Minding My Own Business


November 2, 2007

A client of ours recently faced a hiring dilemma. In seeking to fill a senior management position, the board had narrowed the field of applicants to two individuals, each of whom brought a unique package of qualifications to the table. As we analyzed the two candidates, the difference between the two was striking. One had risen through the ranks of the company on the basis of diligence and hard work, and held the respect of just about everyone in the organization, including the board. He had never quite hit the proverbial "home run", but had been a valued part of the executive team that was credited with turning the company around. The second candidate was an outsider to the company, but a person who had a sensational track record of accomplishment in virtually the exact area of responsibility for which he was being considered. The debate over the candidates raged, as several directors argued in favor of loyalty, effort and perseverance, while others argued that success was the more important barometer for this decision. I sided with the latter, feeling in my gut that a history of achievement trumped all the effort and hard work in the world.

In thinking this through, I wondered whether in fact I was being untrue to the American ideals of effort and opportunity. Is it not drilled into us from an early age that nothing is beyond us if we try hard enough? Shouldn't an unwavering commitment to investing sweat and hours be substantial enough to secure advancement? But what overrode those feelings was the nagging reality that certain individuals are just winners; they have a knack for succeeding in any environment, from high school football and class elections to landing the big account to overseeing the profitable growth of a midsize manufacturing company.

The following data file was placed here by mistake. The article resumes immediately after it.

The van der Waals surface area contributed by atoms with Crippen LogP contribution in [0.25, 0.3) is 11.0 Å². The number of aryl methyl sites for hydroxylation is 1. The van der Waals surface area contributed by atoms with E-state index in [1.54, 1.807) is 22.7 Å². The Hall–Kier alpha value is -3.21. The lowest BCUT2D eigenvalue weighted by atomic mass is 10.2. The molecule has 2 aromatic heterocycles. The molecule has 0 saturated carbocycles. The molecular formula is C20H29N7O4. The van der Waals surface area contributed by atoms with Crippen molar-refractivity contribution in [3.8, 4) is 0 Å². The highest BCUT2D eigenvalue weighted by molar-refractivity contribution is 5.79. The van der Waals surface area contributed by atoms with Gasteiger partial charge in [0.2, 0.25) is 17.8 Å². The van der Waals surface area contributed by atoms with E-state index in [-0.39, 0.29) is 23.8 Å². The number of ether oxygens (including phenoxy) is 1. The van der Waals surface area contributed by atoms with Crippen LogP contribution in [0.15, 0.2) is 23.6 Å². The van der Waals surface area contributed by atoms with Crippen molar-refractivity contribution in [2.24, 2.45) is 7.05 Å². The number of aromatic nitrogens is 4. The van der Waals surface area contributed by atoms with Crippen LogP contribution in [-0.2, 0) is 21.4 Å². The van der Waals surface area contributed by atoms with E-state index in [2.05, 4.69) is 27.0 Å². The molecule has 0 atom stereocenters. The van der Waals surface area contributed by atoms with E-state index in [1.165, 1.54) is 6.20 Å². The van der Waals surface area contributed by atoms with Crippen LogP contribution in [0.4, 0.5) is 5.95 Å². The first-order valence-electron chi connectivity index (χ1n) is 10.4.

Have you ever really considered why it is that certain people seem to succeed over and over again, while others just can't ever seem to catch a break? Sure, there is a talent factor, but talent alone can't be everything, because too many people with plenty of talent never succeed. Is it luck? I don't discount luck as a factor, but I don't fully agree with the sentiment voiced most famously by Larry King, who claimed that "luck is the residue of design". More accurate, in my opinion, is the perspective of golf legend Gary Player, who loved to point out that "the more I practice, the luckier I get." (To be fair, it was Thomas Jefferson who earlier espoused that thought: "I'm a great believer in luck and I find the harder I work, the more I have of it." Today's business professionals, however, seem to admire golfers more than founding fathers.)

But success can't be only about hard work and perseverance, because we all have known people who worked their tails off and never even approached achieving their goals. In business, especially, we are all too familiar with those brilliant and hardworking souls who just "can't catch a break". So I would suggest that beyond skill, talent, luck, effort, and practice, what truly defines the chronically successful is Vision.